“Some people want a pig roast, others a tapas menu. No one wants cookie-cutter. Attention to detail is key.”
Jeremy Wachalter, Proprietor and Chef of Cobblestone Catering & Events
What do most couples want for their wedding?
A glorified cocktail party. I’m more traditional. I like sitting down and eating a plated meal. But people are shying away from the sit-down affair. They really like a tapas-station feel. It is, however, more expensive because more food needs to be produced.
What do you wish they did instead?
I have fifteen years of experience working in restaurants like Town and The Modern. So coming from a fine-dining background, I’d say smaller courses but more of them. If you take an extra half-hour for dinner, it becomes an experience, not just an opportunity to feed your guests.
Culinarily speaking, what drives you crazy at a wedding?
Anything on a skewer. When you’re wearing a tux, where do you put the stick? I like my hors d’oeuvres to be petite bites full of flavor. They should be manageable with drinks, too. When you have a skewer, a drink, and a napkin in your hand, what do you do?
How can couples personalize the menu?
Many are inspired by their travels. If they’ve been to Italy and loved the branzino there, we’ll try to incorporate that into their menu.
What should couples ask caterers right off the bat?
Many people assume the rentals—tables, chairs, linens—are included in the price. It’s a huge expense. They’re not included in our price, so we give a detailed overview of all of our services and really break down everything so there are no surprises.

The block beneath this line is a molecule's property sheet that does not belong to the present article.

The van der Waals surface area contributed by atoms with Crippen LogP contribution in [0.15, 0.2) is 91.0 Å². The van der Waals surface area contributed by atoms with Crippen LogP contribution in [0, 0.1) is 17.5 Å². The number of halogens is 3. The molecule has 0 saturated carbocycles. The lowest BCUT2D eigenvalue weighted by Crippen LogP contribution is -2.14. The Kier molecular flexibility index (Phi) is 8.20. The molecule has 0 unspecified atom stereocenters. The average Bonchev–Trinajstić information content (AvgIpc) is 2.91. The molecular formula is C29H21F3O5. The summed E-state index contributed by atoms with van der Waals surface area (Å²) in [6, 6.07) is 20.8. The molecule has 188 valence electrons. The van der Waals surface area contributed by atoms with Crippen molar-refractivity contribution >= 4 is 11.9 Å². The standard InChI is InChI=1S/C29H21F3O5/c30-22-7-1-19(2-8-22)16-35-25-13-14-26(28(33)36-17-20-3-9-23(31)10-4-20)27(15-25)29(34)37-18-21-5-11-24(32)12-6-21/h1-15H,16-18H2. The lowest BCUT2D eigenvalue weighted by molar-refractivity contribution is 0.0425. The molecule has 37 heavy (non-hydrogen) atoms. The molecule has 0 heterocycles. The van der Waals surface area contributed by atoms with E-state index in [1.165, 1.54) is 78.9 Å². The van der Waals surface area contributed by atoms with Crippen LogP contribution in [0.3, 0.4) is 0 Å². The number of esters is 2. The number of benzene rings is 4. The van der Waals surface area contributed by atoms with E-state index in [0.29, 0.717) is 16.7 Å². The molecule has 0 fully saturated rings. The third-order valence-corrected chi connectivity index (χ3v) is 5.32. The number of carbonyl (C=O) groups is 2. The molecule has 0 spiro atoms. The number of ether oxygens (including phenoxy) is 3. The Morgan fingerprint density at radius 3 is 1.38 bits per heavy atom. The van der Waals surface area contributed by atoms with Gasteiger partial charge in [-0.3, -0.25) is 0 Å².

Any other red flags to look for?
Be wary of caterers who don’t offer full tastings. You don’t really know what you’re getting. Another huge thing is attentiveness during the planning process. If your caterer takes a few days to get back to you, then it’s going to be like that during the entire process. If it starts from the beginning, you’re in trouble.
What should couples consider spending more on?
Staff. Food costs what it costs. But for ease of service and bussing, staff is the number one priority that most people forget about. Especially if you’re having nice wines. You want someone who knows about wine to pour them.
And when cutbacks have to be made?
Go simple with your rentals. Then look at beverages—lots of couples will bring in their own booze and wine to save money.
Where do you stand on wedding cakes?
I like the tradition of wedding cakes, but I also like doughnut stations and dessert tables. You just have to make it chic. Don’t get too crazy with the candy.
From the Winter 2013 New York Wedding Guide